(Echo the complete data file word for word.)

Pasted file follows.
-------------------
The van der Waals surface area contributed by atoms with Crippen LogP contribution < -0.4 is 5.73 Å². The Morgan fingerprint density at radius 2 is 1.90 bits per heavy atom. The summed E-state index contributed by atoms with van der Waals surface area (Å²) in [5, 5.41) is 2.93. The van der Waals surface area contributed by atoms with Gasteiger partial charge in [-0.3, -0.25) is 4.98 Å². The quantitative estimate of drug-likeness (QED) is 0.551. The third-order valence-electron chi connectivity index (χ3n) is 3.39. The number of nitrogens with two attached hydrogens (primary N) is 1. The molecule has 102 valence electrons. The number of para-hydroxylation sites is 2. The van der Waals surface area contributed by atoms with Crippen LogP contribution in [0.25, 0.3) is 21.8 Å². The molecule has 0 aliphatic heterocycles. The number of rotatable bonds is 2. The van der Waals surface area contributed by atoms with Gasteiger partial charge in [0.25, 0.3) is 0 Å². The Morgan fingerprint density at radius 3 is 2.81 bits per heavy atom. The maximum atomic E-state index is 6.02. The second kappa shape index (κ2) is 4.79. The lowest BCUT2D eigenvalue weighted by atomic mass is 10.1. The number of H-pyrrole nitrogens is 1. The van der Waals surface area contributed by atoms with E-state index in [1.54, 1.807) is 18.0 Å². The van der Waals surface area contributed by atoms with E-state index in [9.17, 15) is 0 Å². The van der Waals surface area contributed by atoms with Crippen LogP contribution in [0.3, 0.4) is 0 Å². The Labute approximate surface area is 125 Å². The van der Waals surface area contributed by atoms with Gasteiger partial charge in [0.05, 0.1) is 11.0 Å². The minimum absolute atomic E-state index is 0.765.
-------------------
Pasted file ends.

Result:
The van der Waals surface area contributed by atoms with Crippen LogP contribution < -0.4 is 5.73 Å². The Morgan fingerprint density at radius 2 is 1.90 bits per heavy atom. The summed E-state index contributed by atoms with van der Waals surface area (Å²) in [5, 5.41) is 2.93. The van der Waals surface area contributed by atoms with Gasteiger partial charge in [-0.3, -0.25) is 4.98 Å². The quantitative estimate of drug-likeness (QED) is 0.551. The third-order valence-electron chi connectivity index (χ3n) is 3.39. The number of nitrogens with two attached hydrogens (primary N) is 1. The molecule has 102 valence electrons. The number of para-hydroxylation sites is 2. The van der Waals surface area contributed by atoms with Crippen LogP contribution in [0.25, 0.3) is 21.8 Å². The molecule has 0 aliphatic heterocycles. The number of rotatable bonds is 2. The van der Waals surface area contributed by atoms with Gasteiger partial charge in [0.25, 0.3) is 0 Å². The Morgan fingerprint density at radius 3 is 2.81 bits per heavy atom. The maximum atomic E-state index is 6.02. The second kappa shape index (κ2) is 4.79. The lowest BCUT2D eigenvalue weighted by atomic mass is 10.1. The number of H-pyrrole nitrogens is 1. The van der Waals surface area contributed by atoms with E-state index in [1.54, 1.807) is 18.0 Å². The van der Waals surface area contributed by atoms with E-state index in [9.17, 15) is 0 Å². The van der Waals surface area contributed by atoms with Crippen LogP contribution in [0.3, 0.4) is 0 Å². The Labute approximate surface area is 125 Å². The van der Waals surface area contributed by atoms with Gasteiger partial charge in [0.05, 0.1) is 11.0 Å². The minimum absolute atomic E-state index is 0.765.